Now you're got a bow and arrow. Hunt a deer and butcher it for a large amount of meat and hides. Take the hides back to your house and tan them to make leather. Tailor the leather into leather armour with your character's name on it! Dye the leather a unique colour and put it for sale on your vendor NPC.

Come back another day and find other players shopping for leather armour in your store! Chat with them and make friends. Go on an adventure together. Build and design a new house to live in together.

UO was Minecraft before Minecraft. Servers had thousands of players and there was a ridiculous amount of interactivity between players and the environment.

For what it's worth, FF14 has taken several cues from UO for its crafting and housing systems. It's the only MMO I've seen since with any real depth in either.

With that said, FF14 is still a theme-park MMO in every other way, but the crafting and housing systems are amazing.

> I'm not sure what you mean by that.

Try playing WoW. Just about everything you described in is in WoW. The crafting system is crazy.

WoW's crafting system is pretty strongly inspired by UO's. Actually, everyone's crafting system is pretty strongly inspired by UO's.

That said, the big difference is that crafting in WoW at launch, and for many years thereafter, was very much an adjunct to the primary game of combat. You cannot level up in WoW without combat.

In UO, combat was not a requirement. You could play the entire time, and become rich and powerful, just as a tailor, or whatever.

> WoW's crafting system is pretty strongly inspired by UO's.

Early on in WoW development, I was one of 2 people in the company that played Ultima Online. And I was going to interview in depth about the way I played it. I guess my play style wasn't what they were looking for and they went in the direction of being combat focused like WarCraft.

But that discerning nature is what made the game (UO) what is was. It was very much an organic world. I had 4 different characters in UO across 2 shards and sometimes 3 or 4 shards. And each play experience was different.

I found one play style surprisingly effective. That being my thief character. Because noone leveled up their thieves. They mainly just stole scraps in mainland towns. Players were very cautions in these large places and called out "guards!" too often. And there was a lot of competition with low level thieves looking for quick wins. So I decided to level up my thief character with simple mage abilities & teleport to Occlo to see whats there. There I found a group of thieves and they welcomed me into their guild. And together we devised a plan to see if we could start stealing from all the mages that would congregate. Occlo was a mage hot spot because they would feel safe from thieves because it was an Island. We became a notorious thieving guild of 5 on the island. And called ourselves 5FD. We would literally surround one mage, basically lasso them into one corner of the super packed mage shop and steal their on-hand weapons as they packed their regents. And some mages would make deals with us, so they could shop safely without interference. etc.

Imagine having the ability to craft this kind of play style in any game today.

As an aside, I was reading one of your comments on one of my threads and realized you were the lead designer of UO. Really amazing to meet you here!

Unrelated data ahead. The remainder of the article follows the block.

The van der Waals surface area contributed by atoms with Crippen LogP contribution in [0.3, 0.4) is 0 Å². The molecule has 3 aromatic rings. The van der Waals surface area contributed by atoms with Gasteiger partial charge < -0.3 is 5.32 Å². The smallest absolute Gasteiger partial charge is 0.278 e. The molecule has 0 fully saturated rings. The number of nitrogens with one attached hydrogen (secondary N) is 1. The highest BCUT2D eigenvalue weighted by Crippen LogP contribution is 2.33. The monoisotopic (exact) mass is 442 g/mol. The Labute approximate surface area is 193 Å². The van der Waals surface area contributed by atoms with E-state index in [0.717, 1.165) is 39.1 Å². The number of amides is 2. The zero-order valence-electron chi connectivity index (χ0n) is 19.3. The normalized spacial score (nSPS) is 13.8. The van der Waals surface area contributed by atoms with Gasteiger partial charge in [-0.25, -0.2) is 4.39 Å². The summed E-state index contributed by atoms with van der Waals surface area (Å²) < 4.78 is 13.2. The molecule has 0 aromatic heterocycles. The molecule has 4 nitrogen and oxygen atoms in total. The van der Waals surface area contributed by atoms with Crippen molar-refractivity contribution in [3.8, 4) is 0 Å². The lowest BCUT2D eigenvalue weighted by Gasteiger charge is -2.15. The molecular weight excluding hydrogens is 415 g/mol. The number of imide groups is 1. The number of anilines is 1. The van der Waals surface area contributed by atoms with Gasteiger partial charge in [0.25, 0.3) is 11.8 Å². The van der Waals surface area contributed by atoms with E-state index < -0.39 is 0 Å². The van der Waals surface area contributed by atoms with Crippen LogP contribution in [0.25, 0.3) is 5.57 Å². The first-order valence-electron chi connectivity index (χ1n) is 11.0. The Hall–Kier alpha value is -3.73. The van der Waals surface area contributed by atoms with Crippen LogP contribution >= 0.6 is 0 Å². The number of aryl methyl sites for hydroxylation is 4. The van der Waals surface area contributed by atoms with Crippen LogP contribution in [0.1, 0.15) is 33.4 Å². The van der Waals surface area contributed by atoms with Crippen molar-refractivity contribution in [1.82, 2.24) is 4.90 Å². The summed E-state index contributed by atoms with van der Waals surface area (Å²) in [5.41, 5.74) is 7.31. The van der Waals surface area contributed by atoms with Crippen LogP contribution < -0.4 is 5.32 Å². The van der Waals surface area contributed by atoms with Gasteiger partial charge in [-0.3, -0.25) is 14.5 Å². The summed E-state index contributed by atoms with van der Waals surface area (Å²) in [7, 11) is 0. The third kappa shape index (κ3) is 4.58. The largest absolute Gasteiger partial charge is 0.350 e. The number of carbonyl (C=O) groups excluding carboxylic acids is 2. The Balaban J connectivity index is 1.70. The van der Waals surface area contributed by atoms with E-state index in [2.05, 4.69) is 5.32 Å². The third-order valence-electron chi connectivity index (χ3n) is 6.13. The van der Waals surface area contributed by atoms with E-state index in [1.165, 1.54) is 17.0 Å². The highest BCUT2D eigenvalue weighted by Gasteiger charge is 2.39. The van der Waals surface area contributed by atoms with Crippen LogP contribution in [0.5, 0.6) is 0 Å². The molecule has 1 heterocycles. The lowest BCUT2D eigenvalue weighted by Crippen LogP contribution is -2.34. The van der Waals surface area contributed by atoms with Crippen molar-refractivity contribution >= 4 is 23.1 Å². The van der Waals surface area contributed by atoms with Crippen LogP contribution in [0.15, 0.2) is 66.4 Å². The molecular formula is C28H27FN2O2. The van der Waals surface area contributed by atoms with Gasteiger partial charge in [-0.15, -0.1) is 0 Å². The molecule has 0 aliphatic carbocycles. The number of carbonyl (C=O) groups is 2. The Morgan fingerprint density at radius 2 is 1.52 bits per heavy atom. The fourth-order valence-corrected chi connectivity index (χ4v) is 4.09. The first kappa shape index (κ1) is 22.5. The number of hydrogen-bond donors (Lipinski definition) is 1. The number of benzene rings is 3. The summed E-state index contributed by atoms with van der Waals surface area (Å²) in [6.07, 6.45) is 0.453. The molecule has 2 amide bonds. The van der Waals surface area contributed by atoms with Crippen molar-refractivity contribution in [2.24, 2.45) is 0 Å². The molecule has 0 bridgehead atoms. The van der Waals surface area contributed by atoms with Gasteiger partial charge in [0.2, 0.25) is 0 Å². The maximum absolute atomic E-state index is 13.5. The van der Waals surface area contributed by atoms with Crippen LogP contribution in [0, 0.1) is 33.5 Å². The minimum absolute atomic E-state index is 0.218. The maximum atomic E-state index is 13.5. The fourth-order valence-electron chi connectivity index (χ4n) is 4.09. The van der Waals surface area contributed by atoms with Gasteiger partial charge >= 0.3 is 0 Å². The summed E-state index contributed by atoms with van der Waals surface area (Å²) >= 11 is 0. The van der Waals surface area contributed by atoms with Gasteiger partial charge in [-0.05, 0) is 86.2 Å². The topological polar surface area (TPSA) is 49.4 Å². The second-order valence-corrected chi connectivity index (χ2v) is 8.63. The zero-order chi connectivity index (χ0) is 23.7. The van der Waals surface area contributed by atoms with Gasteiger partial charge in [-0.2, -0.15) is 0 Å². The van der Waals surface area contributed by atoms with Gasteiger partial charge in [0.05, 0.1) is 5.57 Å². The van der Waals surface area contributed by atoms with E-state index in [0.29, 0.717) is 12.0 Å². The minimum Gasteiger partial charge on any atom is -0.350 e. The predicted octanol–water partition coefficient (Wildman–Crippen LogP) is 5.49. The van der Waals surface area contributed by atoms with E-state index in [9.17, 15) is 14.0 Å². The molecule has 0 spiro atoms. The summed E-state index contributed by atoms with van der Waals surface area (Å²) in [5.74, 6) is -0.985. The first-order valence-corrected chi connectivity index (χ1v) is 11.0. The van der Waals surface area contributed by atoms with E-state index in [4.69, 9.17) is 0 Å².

I just wanted to say thank you for making that game. I find that even decades later, the gameplay shaped a lot of my intuitive feel for how business works in terms of supply-and-demand, finding arbitrage opportunities that others have overlooked, etc.

You're welcome! We knew we were making something that could be impactful, but we really didn't have any idea how much impact it would have, and it's always amazing to hear stories of how it affected players. :)

I'm pretty sure UO is (or was) unique among MMOs for having non-instanced player-built housing with full customization and decoration [1]. I fondly remember player-owned houses set up in high traffic locations such as near NPC cities, around moongates, along roads, and outside dungeons. It was so cool how you could go into a dungeon and fight monsters for treasure and then come out and visit another player's house which was set up as a shop, allowing you to restock on resources before heading back into the dungeon.

All of these houses and shops were customized and decorated to an incredible degree, giving the world a very cozy and lived-in feel. I know Star Wars Galaxies had player-owned housing but from what I remember the interiors of the houses were instanced away from the main world. This totally destroyed immersion. I can't tell you how many times I was playing UO, crafting in my house, when I'd see people outside wander by and step out to chat with them. Incredible stuff!

[1] https://duckduckgo.com/?q=uo+house+decorations&t=osx&iax=ima...

This. Also, the fact that inventory wasn't slotted (like Diablo and pretty much every other game) made the game feel vastly more real and immersive, for me at least.

I like finding other Bard's Tale players in the wild. It was easier to learn how to use a hex editor to hack the game than to actually play the game...so that's what I did.

Same here! I remember taking a saved game file, backing it up and then earning some gold. Comparing the two roughly told me where the saved game kept its gold. Then I made that number tremendous. I think I was in fifth or sixth grade at the time - it was a lesson that's served me well :)

THIS is the best description of WoW I've ever heard. Truly wonderful. I thank you.

As someone who never played WoW, I'm curious. What exactly was the ice cream, and what was the gun?